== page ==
The people of Colombia are in an anxious state after a historic plebiscite was narrowly voted down in a jarring win for right-wing opponents of peace and transitional justice. The peace deal was arrived at after four years of hard negotiations between the Revolutionary Armed Forces of Colombia, or FARC-EP, and the administration of President Juan Manel Santos, yet it hinged on the approval by a majority of Colombians, who ultimately said "No" to ending a 52-year war that claimed hundreds of thousands of lives and displaced approximately six million people.
The "No" camp was led, for the most part, by right-wing former President Alvaro Uribe, whose 8-year term as head of state was marked by horrendous human rights abuses committed in the course of the war against the leftist guerrillas. While the camp represented by Uribe felt that the peace deal was too lenient, however, many felt that the deal did not go far enough in terms of agrarian reform or ensuring an end to paramilitary terror in Colombia's vast rural areas. Ultimately, voter apathy was reflected in the paltry 37 percent turnout for the vote – which some have blamed on either the poor weather or the assumption that there would be an easy win.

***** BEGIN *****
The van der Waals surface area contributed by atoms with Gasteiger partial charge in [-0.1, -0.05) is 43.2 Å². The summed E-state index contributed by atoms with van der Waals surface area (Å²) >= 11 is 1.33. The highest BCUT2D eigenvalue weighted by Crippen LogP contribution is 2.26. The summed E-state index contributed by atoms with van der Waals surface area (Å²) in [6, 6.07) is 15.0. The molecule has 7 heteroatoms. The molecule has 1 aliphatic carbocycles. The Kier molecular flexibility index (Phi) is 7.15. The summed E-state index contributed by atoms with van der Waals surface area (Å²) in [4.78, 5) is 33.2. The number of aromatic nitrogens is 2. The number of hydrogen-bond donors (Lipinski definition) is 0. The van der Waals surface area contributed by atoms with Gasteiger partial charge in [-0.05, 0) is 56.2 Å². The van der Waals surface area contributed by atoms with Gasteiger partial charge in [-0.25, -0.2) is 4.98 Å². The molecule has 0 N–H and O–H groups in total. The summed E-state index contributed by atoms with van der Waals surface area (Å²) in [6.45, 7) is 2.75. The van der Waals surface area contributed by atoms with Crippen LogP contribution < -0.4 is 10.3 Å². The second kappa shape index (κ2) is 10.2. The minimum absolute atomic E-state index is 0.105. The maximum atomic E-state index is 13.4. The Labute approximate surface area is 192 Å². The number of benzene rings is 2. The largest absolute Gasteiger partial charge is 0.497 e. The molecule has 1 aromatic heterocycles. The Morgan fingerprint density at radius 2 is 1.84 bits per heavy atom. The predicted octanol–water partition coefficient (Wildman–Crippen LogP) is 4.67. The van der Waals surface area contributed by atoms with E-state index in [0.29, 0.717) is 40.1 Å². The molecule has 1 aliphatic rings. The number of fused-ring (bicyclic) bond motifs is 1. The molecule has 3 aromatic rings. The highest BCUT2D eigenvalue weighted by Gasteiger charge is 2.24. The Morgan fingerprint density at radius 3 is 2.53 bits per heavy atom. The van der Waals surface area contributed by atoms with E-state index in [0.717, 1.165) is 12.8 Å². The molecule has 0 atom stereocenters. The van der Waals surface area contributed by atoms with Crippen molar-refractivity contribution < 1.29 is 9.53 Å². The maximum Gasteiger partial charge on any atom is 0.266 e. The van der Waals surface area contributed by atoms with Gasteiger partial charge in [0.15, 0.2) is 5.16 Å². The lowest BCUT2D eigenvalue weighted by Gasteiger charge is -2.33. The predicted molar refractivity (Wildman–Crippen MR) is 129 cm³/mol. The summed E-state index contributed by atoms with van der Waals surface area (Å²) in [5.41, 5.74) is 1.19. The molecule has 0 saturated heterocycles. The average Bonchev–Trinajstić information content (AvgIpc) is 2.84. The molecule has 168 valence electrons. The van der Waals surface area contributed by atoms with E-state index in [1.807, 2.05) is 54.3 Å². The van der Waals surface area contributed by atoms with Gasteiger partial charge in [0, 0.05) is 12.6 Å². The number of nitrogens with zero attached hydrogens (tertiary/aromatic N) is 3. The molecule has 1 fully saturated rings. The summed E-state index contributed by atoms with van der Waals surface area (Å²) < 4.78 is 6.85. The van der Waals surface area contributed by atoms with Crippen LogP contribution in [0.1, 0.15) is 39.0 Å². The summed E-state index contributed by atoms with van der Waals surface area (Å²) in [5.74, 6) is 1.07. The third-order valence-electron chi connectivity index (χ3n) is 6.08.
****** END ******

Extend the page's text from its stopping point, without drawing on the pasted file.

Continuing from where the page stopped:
"I will not give up, I will keep seeking peace until the last minute of my term," Santos said moments after his loss to those demanding harsher terms in a renegotiated deal or an obliteration of the FARC on the battlefield.
The FARC, for its part, stated in a communiqué that it "deeply regret(s) that the destructive power of those who sow hatred and rancor have influenced the opinion of the Colombian population," concluding that it "maintains its will for peace and reiterates its willingness to only use the word as a weapon of construction towards the future."
teleSUR takes a look at the anguish – and the joy – of a nation that stands far from consensus and is set to enter a period of political uncertainty and unpredictability.